LENORE MULRYAN, who is technically on Leave to complete her latest exhibit at the UCLA Fowler Museum, was present, and Prexy TED wanted us all to recognize the hard work she and her Ambassadorial Scholarship Selection Committee have just completed.
The members include RUDY ALVAREZ, JAYNE SPENCER, SUSAN ALLEN, KEVIN KOMATSU and KEN LEVER, and they selected three candidates out of the five who applied.  The District will select one of the three, and any one of them would be an outstanding choice.  Stay tuned.  RUDY ALVAREZ asked for help in designing our Club Display for the District Conference at the Pechanga Resort.  Please give him a ring - or you can even volunteer your spouse, of course.  LEE DUNAYER was recognized (sans - that means without - fine) for celebrating his Tenth Wedding Anniversary on a Hawaiian Cruise - and just yesterday, LEE, PETER MORE, JIM DOWNIE and BILL EDWARDS flew several planes down to Corona for lunch - PETER described this the hundred dollar burger.

SALLY BRANT introduced another excellent speaker, Robert C. Baker, whose subject was our jury system.  Bob graduated from USC, entered the Navy, and served in Vietnam.  He then completed the night program in 3 ½ years at Loyola Law, and has been in private practice since 1971.  He is usually defending, and as a statistic, won his first twenty two cases in a row!  In his career, he has handled over 130 cases, winning about 90% of the time - this record would scare you if you were opposing him, YOE suspects.  He has lectured widely, and among his awards he was chosen as Trial Lawyer of the Year in 1993 by the American Board of Trial Advocates. He has been married for 36 years to his wife, Cheryl, and they have three sons.  His hobbies are golf, and "messing around with his cars".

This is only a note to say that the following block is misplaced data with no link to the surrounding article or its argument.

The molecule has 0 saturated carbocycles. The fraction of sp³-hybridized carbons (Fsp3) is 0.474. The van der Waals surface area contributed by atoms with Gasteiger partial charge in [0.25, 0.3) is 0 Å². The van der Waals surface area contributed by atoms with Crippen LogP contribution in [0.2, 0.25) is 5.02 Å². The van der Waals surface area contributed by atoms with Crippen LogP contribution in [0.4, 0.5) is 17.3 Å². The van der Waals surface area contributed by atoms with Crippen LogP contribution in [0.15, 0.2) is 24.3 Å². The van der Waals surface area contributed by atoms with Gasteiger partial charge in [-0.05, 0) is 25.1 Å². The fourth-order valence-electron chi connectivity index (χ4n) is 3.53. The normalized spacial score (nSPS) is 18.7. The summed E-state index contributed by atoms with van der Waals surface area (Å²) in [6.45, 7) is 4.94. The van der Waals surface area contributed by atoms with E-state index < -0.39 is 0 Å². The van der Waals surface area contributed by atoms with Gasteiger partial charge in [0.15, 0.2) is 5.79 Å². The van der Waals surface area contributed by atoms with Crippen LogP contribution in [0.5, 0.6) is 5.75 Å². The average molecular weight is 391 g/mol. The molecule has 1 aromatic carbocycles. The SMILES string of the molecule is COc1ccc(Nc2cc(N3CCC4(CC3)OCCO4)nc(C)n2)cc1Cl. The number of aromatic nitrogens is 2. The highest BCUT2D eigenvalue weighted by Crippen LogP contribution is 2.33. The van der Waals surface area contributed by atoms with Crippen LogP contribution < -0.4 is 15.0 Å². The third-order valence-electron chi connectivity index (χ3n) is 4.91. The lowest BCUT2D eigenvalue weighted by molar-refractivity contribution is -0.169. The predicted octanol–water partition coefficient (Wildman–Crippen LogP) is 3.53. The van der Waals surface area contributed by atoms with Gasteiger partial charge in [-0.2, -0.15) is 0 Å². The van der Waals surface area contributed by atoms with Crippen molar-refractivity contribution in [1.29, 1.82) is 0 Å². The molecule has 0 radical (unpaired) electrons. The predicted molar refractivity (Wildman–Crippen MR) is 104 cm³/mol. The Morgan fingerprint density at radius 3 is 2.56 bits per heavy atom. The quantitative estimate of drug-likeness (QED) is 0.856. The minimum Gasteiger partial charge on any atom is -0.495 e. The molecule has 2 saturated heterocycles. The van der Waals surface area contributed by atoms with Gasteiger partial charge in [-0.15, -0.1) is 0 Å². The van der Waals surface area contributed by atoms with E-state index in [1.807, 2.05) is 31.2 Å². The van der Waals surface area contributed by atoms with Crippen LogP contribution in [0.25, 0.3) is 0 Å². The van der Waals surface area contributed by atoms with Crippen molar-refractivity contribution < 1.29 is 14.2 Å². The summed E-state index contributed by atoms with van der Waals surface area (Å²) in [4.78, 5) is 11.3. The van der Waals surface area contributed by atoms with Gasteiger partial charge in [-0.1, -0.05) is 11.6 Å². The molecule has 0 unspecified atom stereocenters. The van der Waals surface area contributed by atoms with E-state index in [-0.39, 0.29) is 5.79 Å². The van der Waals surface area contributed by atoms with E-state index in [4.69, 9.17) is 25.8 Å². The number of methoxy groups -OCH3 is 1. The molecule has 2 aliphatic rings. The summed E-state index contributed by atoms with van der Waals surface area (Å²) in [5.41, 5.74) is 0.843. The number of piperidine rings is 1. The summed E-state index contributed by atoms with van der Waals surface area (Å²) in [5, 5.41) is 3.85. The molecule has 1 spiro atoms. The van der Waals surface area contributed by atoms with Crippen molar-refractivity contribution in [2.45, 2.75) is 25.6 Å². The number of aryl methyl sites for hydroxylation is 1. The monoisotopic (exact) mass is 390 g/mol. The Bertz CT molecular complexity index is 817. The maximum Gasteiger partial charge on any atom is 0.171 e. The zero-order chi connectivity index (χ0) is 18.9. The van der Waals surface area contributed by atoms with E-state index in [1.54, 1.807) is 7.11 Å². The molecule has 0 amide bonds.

Our jury system provides more power to citizens than anywhere else in the world.  In writing the Constitution, the only thing everyone agreed upon was the absolute need for juries, plus a guarantee of the right to trial by and before your peers.  The jury is the great leveler.  The jury looks at the evidence, decides on facts, and applies these facts according to the instructions given them by the judge. 

All you hear about are the verdicts that are later overturned - as an example, the jury awarded the plaintiff 4.3 million, and the judge reduced it to 430K - but what everyone remembers is the huge original award, not the final outcome.  He opines that politicians do what is popular, but juries do what is right.  He defended OJ in his civil case - two years of preparation, five and a half months of trial - and it almost made him bankrupt.